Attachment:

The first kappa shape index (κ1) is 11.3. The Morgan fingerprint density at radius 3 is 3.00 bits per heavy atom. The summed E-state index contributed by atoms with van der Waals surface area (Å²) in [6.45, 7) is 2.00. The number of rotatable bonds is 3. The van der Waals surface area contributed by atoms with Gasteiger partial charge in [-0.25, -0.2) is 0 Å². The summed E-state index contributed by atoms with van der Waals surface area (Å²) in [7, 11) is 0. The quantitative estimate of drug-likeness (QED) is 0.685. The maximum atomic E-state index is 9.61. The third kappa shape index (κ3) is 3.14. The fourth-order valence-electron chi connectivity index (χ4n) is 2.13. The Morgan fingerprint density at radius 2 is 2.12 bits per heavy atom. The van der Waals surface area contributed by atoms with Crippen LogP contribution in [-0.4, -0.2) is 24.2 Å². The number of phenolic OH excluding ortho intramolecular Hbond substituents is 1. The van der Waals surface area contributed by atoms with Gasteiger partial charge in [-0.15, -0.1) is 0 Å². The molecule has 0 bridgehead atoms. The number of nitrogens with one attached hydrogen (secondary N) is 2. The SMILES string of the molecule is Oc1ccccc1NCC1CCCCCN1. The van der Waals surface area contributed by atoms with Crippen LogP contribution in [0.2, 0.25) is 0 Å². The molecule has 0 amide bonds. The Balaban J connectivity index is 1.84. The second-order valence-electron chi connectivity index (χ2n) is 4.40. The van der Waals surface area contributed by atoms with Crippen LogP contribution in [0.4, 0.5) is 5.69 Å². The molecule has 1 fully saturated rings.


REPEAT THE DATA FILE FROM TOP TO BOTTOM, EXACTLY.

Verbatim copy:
The first kappa shape index (κ1) is 11.3. The Morgan fingerprint density at radius 3 is 3.00 bits per heavy atom. The summed E-state index contributed by atoms with van der Waals surface area (Å²) in [6.45, 7) is 2.00. The number of rotatable bonds is 3. The van der Waals surface area contributed by atoms with Gasteiger partial charge in [-0.25, -0.2) is 0 Å². The summed E-state index contributed by atoms with van der Waals surface area (Å²) in [7, 11) is 0. The quantitative estimate of drug-likeness (QED) is 0.685. The maximum atomic E-state index is 9.61. The third kappa shape index (κ3) is 3.14. The fourth-order valence-electron chi connectivity index (χ4n) is 2.13. The Morgan fingerprint density at radius 2 is 2.12 bits per heavy atom. The van der Waals surface area contributed by atoms with Crippen LogP contribution in [-0.4, -0.2) is 24.2 Å². The number of phenolic OH excluding ortho intramolecular Hbond substituents is 1. The van der Waals surface area contributed by atoms with Gasteiger partial charge in [-0.15, -0.1) is 0 Å². The molecule has 0 bridgehead atoms. The number of nitrogens with one attached hydrogen (secondary N) is 2. The SMILES string of the molecule is Oc1ccccc1NCC1CCCCCN1. The van der Waals surface area contributed by atoms with Crippen LogP contribution in [0.2, 0.25) is 0 Å². The molecule has 0 amide bonds. The Balaban J connectivity index is 1.84. The second-order valence-electron chi connectivity index (χ2n) is 4.40. The van der Waals surface area contributed by atoms with Crippen LogP contribution in [0.4, 0.5) is 5.69 Å². The molecule has 1 fully saturated rings.